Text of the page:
EU Market: EUAs firm in light trade as last-minute compliance buying offset by softer dark spreads

Published 19:54 on April 15, 2015  /  Last updated at 12:54 on April 25, 2016  /  EMEA, EU ETS  /  No Comments

EU carbon prices edged higher in quiet trade on Wednesday, as light last-minute buying by companies seeking to comply with the Apr. 30 EU ETS deadline was offset by selling on the back of narrowing dark spreads, which themselves were dented by higher coal and a slipping euro.

EU carbon prices edged higher in quiet trade on Wednesday, as light last-minute buying by companies seeking to comply with the Apr. 30 EU ETS deadline was offset by selling on the back of narrowing dark spreads, which themselves were dented by higher coal and a slipping euro.

Front-year EUAs settled up 5 cents at €6.89 on ICE Futures Europe, with fewer than 6 million units traded.

“It’s quiet but there’s certainly some buying interest for (compliance) year-end, but it’s not sufficient to tip the market,” one trader said.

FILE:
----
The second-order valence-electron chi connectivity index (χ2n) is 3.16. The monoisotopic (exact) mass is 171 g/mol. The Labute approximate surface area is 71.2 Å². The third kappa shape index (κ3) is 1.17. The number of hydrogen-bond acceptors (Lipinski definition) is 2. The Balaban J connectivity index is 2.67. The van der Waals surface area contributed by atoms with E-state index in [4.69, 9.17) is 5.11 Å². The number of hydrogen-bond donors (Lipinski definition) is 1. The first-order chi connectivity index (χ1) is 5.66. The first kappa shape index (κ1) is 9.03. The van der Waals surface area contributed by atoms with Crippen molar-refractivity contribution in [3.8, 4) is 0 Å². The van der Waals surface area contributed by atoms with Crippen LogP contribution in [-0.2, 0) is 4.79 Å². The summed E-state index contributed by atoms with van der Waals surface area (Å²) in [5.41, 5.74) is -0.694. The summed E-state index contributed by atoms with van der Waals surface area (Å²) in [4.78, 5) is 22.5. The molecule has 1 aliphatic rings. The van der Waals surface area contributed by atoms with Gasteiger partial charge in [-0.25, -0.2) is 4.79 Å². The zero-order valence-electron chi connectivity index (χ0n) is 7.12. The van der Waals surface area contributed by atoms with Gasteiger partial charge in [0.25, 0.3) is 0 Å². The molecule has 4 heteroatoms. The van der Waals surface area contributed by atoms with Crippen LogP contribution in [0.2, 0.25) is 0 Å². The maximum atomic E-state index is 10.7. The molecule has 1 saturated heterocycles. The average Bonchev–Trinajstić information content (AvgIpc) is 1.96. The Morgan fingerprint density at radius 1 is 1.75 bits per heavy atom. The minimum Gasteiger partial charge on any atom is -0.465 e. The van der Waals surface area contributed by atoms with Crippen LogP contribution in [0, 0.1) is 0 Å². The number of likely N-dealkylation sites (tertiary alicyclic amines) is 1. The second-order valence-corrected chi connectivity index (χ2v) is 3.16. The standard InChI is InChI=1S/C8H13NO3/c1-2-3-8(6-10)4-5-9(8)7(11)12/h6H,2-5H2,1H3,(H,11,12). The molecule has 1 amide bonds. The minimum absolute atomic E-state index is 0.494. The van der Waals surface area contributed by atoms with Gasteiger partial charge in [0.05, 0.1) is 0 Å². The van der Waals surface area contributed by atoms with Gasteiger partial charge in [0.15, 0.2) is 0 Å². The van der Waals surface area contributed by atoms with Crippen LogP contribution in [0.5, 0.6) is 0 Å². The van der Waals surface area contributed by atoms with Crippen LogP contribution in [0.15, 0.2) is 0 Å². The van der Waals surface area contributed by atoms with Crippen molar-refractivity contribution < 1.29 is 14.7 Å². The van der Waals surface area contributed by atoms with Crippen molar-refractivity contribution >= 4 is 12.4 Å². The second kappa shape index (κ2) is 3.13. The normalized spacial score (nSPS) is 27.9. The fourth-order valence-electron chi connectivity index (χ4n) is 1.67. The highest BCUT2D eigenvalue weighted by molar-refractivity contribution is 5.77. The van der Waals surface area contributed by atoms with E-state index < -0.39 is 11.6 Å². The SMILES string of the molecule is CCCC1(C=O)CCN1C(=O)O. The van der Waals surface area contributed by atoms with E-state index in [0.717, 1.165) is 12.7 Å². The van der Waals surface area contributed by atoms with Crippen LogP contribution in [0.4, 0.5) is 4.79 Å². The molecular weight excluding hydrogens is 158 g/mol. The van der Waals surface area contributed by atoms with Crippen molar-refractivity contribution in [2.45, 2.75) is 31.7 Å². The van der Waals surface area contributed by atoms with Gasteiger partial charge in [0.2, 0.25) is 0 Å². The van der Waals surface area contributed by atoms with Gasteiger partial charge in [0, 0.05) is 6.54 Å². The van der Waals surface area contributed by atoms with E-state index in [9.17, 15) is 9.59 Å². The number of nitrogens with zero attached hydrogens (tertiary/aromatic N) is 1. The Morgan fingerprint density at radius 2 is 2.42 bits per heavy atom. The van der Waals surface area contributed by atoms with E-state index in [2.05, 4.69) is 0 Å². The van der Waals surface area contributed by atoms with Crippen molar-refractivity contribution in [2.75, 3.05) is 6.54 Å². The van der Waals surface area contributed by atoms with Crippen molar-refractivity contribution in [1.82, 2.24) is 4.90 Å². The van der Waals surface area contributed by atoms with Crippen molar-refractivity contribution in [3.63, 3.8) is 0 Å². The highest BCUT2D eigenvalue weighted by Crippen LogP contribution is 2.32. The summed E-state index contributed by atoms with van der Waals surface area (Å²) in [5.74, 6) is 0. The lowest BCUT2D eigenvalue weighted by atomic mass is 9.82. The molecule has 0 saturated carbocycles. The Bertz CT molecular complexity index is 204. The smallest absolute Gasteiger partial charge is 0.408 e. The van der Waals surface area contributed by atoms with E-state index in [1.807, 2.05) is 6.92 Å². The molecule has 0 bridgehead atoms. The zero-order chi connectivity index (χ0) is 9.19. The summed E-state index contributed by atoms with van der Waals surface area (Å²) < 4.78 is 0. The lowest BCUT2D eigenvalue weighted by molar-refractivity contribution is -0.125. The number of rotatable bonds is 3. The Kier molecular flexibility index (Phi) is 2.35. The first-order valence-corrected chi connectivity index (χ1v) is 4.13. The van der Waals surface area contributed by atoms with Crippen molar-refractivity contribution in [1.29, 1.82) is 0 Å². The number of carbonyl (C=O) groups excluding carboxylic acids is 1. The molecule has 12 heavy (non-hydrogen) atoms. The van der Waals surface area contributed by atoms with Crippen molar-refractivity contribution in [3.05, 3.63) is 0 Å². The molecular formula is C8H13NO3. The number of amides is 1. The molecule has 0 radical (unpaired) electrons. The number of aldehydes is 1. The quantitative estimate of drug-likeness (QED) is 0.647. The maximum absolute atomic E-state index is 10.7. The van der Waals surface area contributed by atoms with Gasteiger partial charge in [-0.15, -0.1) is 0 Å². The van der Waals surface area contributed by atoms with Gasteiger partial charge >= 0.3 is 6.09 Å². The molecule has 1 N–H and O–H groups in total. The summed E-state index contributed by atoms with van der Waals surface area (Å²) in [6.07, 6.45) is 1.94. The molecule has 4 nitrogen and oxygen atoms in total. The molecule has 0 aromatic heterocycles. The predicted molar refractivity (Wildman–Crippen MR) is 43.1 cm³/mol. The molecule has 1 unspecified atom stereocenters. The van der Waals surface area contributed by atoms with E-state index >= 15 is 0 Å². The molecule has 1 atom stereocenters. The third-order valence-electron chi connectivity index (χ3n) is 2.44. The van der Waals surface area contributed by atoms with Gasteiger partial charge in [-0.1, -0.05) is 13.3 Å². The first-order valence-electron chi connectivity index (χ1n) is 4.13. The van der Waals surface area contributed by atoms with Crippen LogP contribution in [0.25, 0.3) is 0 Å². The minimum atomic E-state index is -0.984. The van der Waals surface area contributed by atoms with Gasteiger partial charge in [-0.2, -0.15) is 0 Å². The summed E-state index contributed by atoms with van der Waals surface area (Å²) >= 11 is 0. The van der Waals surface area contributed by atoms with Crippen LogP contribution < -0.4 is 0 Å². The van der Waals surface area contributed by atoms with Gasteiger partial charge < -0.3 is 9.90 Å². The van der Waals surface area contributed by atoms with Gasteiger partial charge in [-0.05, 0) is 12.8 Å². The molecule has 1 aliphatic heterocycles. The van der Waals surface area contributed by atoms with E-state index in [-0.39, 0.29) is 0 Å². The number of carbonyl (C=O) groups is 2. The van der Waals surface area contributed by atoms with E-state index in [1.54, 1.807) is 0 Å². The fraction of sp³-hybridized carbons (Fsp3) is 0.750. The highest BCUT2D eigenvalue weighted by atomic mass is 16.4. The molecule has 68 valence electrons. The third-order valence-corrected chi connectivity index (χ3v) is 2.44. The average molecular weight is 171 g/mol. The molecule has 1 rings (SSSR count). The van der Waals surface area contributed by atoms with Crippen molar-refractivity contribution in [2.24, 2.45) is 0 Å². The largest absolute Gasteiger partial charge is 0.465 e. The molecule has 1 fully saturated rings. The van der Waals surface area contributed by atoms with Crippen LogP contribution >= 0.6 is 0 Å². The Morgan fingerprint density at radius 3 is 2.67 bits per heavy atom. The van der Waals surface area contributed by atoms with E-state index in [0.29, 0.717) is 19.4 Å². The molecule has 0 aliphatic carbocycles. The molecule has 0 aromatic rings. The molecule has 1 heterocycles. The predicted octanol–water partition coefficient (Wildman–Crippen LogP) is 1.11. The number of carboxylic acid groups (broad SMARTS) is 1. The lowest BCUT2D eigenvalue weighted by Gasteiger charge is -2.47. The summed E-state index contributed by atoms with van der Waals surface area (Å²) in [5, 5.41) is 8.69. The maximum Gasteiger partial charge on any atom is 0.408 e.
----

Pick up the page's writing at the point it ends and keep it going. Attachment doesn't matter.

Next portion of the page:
European calendar-year coal prices for delivery in the next three years added around 35-40 cents each, but the effect on utilities in the eurozone was amplified by a weaker euro, which made coal even more expensive for them.

The two factors combined to decrease German clean dark spreads for the same periods by around 35 cents, with the 2018 spread for less efficient plants trading around €2.22/MWh – a two-week low.

“There should be more utility buying as this is historically this is their time of year to get stuff done, but it’s been a bit lacklustre,” the trader said.

European utilities that forward sell their power have historically done the bulk of their selling in the first half of the year, but that pattern appears to be shifting amid lower profit margins and increased regulation.

Analysts have said weaker spark and dark spreads across Europe are causing utilities to reduce their hedging, which in turn means less demand for carbon.

Separately, looming regulatory restrictions on utilities’ trading activities may be prompting them to cut down on their hedging in order to stay within potential MiFID II thresholds.

Earlier on Wednesday, the UK government sold 3.123 million spot EUAs at auction for €6.77 each – a cent below market.

The sale attracted 14 bidders who submitted bids worth a total 6.169 million units – the lowest level for a UK auction since early March.

Meanwhile, front-year CER futures added 2 cents to 54 cents, re-testing the contract’s recent highs.

By Mike Szabo – mike@carbon-pulse.com

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